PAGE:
The government should have the authority to break up or reconstruct financial firms before they become “too big to fail,” a prominent U.S. lawmaker said on Tuesday.
The House Financial Services Committee is expected to start crafting legislation this week that would give the government a way to see all aspects of the financial system and unwind large troubled financial firms.
Paul Kanjorski, chairman of the financial services subcommittee on capital markets, said he would introduce an amendment to the draft bill to prevent firms from becoming a threat to the wider economy.
Kanjorski said financial firms should be reconstructed before they pose a risk to the financial system and the economy. He said breaking up firms was not the objective, as long as they do not reach the threshold of being deemed too big to fail.
“We have to find a way of limiting firms from becoming too big to fail so they don’t capture the government,” he told reporters.
Kanjorski’s potential amendment will face deep resistance from large financial services firms.
“The fundamental error of such an approach is the presumption that large is somehow bad,” said John Dearie, executive vice president at the Financial Services Forum, a group of financial services firm chief executives.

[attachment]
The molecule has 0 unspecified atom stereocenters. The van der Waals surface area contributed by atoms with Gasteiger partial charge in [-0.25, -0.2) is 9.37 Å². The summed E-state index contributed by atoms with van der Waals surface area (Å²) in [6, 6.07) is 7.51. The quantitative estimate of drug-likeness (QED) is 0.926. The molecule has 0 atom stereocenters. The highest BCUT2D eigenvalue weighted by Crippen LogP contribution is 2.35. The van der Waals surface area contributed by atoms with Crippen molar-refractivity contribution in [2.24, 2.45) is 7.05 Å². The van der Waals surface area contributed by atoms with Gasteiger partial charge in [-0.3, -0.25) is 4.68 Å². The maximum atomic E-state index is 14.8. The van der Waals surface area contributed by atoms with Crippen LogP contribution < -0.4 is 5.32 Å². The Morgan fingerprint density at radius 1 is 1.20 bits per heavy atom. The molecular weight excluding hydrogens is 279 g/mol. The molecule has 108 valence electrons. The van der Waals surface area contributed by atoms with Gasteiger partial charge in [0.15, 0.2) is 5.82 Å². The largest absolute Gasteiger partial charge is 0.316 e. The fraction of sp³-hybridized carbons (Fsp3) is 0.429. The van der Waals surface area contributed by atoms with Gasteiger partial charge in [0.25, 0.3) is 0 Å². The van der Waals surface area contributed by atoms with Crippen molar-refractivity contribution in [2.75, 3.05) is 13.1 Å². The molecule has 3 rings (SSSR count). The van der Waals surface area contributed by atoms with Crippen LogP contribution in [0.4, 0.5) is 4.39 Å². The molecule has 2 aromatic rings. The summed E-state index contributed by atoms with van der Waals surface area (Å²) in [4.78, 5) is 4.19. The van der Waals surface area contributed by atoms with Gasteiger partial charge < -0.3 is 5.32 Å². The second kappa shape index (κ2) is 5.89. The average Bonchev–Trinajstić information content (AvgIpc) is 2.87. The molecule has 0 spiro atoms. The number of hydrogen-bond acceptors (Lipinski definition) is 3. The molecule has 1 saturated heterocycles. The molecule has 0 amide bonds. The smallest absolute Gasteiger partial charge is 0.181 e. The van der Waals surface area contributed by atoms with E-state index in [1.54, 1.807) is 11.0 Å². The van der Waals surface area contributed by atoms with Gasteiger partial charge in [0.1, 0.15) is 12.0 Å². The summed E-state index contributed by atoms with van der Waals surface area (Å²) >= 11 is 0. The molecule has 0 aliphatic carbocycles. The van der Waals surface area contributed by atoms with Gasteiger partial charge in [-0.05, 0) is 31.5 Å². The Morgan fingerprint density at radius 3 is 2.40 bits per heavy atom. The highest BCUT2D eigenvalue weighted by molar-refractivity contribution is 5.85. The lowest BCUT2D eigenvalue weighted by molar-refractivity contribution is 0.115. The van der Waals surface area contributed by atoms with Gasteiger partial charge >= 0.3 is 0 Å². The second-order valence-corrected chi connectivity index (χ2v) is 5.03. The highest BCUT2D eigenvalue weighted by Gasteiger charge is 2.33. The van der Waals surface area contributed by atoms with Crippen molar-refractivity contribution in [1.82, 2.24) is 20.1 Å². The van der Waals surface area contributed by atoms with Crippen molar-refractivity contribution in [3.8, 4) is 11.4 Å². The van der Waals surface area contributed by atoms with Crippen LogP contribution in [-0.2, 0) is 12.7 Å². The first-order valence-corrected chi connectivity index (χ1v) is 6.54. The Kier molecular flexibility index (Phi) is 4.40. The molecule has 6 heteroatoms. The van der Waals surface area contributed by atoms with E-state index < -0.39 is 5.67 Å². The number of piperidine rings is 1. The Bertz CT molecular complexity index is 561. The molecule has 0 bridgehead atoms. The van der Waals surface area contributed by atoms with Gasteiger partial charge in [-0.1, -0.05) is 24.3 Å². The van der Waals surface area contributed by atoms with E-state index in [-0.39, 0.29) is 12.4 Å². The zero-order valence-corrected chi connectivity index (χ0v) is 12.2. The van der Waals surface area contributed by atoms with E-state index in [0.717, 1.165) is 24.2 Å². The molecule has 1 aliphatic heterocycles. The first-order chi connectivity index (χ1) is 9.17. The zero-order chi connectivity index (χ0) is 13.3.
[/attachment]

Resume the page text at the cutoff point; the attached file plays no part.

“To be a global player, able to serve the financial needs of globally active clients, requires size, diversity of activities, and expertise in many countries around the world. That requires institutional heft,” he said.
In London, some financial firms that were propped up by the government will be partially broken up. Royal Bank of Scotland was forced to sell chunks of its retail bank to meet European state aid rules. Lloyds Banking Group will have to dispose of a retail banking business with at least 600 branches.
(Reporting by Rachelle Younglai; editing by John Wallace)
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